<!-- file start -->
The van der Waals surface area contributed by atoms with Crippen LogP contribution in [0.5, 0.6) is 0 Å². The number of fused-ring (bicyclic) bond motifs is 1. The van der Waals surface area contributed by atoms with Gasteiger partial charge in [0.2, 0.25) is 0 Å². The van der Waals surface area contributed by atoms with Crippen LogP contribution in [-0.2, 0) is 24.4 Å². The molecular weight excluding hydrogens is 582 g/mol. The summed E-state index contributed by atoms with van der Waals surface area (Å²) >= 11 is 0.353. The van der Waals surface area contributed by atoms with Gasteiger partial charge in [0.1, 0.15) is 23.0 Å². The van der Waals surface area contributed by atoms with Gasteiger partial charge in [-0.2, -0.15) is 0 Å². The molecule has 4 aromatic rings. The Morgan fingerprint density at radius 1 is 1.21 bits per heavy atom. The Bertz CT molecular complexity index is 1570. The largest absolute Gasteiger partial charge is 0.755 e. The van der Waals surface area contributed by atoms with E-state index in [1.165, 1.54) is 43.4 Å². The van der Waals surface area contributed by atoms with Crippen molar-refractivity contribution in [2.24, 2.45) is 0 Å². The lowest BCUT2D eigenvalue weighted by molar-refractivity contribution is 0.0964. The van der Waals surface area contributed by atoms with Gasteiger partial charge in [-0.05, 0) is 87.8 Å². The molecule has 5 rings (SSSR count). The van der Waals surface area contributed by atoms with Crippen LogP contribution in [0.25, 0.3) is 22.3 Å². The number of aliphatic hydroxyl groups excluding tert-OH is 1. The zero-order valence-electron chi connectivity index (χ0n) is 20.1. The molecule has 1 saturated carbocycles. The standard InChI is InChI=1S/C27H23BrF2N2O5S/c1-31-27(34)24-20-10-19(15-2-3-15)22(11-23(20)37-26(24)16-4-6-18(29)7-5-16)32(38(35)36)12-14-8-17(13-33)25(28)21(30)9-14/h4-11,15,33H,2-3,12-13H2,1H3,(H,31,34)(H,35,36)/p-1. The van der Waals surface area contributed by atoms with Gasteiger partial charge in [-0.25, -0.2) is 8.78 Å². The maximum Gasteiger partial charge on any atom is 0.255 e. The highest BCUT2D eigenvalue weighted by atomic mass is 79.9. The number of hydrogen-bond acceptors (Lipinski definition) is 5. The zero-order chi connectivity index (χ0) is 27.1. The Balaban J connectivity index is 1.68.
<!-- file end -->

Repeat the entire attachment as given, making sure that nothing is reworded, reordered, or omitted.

The van der Waals surface area contributed by atoms with Crippen LogP contribution in [0.5, 0.6) is 0 Å². The number of fused-ring (bicyclic) bond motifs is 1. The van der Waals surface area contributed by atoms with Gasteiger partial charge in [0.2, 0.25) is 0 Å². The van der Waals surface area contributed by atoms with Crippen LogP contribution in [-0.2, 0) is 24.4 Å². The molecular weight excluding hydrogens is 582 g/mol. The summed E-state index contributed by atoms with van der Waals surface area (Å²) >= 11 is 0.353. The van der Waals surface area contributed by atoms with Gasteiger partial charge in [0.1, 0.15) is 23.0 Å². The van der Waals surface area contributed by atoms with Gasteiger partial charge in [-0.2, -0.15) is 0 Å². The molecule has 4 aromatic rings. The Morgan fingerprint density at radius 1 is 1.21 bits per heavy atom. The Bertz CT molecular complexity index is 1570. The largest absolute Gasteiger partial charge is 0.755 e. The van der Waals surface area contributed by atoms with E-state index in [1.165, 1.54) is 43.4 Å². The van der Waals surface area contributed by atoms with Crippen molar-refractivity contribution in [2.24, 2.45) is 0 Å². The lowest BCUT2D eigenvalue weighted by molar-refractivity contribution is 0.0964. The van der Waals surface area contributed by atoms with Gasteiger partial charge in [-0.05, 0) is 87.8 Å². The molecule has 5 rings (SSSR count). The van der Waals surface area contributed by atoms with Crippen LogP contribution in [0.25, 0.3) is 22.3 Å². The number of aliphatic hydroxyl groups excluding tert-OH is 1. The zero-order valence-electron chi connectivity index (χ0n) is 20.1. The molecule has 1 saturated carbocycles. The standard InChI is InChI=1S/C27H23BrF2N2O5S/c1-31-27(34)24-20-10-19(15-2-3-15)22(11-23(20)37-26(24)16-4-6-18(29)7-5-16)32(38(35)36)12-14-8-17(13-33)25(28)21(30)9-14/h4-11,15,33H,2-3,12-13H2,1H3,(H,31,34)(H,35,36)/p-1. The van der Waals surface area contributed by atoms with Gasteiger partial charge in [-0.25, -0.2) is 8.78 Å². The maximum Gasteiger partial charge on any atom is 0.255 e. The highest BCUT2D eigenvalue weighted by atomic mass is 79.9. The number of hydrogen-bond acceptors (Lipinski definition) is 5. The zero-order chi connectivity index (χ0) is 27.1. The Balaban J connectivity index is 1.68.